Judge will revisit man's claim that he shouldn't be forced onto sex offender registry



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PORTLAND, Maine — A Maine judge needs more information before deciding whether a man's rights were violated by legislative action requiring him to be placed on the state sex offender registry retroactively, the state supreme court ruled Tuesday.

The Supreme Judicial Court ruled in the case of a man, identified in court as John Doe, who served 72 hours in jail in 2003 after pleading guilty to possession of child pornography.

At the time, the conviction didn't require him to be on the sex offender registry. But that changed later that year when lawmakers updated the list of crimes mandating placement on the registry.

The supreme court ruling vacated a Superior Court judge's decision to reject Doe's lawsuit challenging the requirement to register as a sex offender. More information must be presented before the judge reconsiders the defendant's claim that lawmakers illegally circumvented the judicial process to target him for extra punishment.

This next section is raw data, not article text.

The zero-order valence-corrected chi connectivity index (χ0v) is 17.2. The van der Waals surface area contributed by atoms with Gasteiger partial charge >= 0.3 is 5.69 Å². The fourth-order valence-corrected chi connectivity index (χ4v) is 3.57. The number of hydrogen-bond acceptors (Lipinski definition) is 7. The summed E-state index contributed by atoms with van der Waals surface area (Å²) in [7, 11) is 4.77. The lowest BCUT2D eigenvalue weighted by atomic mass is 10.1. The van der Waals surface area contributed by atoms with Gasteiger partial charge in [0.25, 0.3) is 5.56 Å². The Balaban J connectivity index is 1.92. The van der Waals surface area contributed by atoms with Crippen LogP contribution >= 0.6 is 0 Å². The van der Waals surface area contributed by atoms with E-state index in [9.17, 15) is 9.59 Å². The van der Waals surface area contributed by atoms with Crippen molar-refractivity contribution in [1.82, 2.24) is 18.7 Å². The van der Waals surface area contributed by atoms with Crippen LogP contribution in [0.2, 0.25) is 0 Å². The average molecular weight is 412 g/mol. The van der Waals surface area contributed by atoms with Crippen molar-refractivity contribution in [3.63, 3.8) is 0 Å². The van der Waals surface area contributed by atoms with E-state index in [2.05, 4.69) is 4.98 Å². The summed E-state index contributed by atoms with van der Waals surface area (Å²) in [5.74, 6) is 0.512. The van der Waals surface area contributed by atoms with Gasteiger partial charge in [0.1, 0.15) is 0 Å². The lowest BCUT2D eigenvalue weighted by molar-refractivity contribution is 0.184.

Unlike some previous class-action lawsuits attacking Maine's sex offender registry, the case applied to a small number of people — those convicted of offenses that don't involve sexual contact with a victim.

"Because of the limited effect of this decision, more legislation may not be necessary, although we will be briefing the Criminal Justice and Public Safety Committee on this and other (sex offender registry) issues in due course," Tim Feeley, spokesman for the attorney general's office, said in a statement.

Bruce Merrill, an attorney for the man, said it will take time to sort out whether his client is the only one in his class of defendants to be required to retroactively register as a sex offender.

"The issue is how small is that number? I have a feeling it's very small — as small as one," Merrill said.

Maine's sex offender registry has gone through a number of changes since it was created in 1992. It attracted national attention in 2006 when a 20-year-old Canadian man killed two sex offenders in Maine, then himself, after randomly getting their names from the state's online registry.

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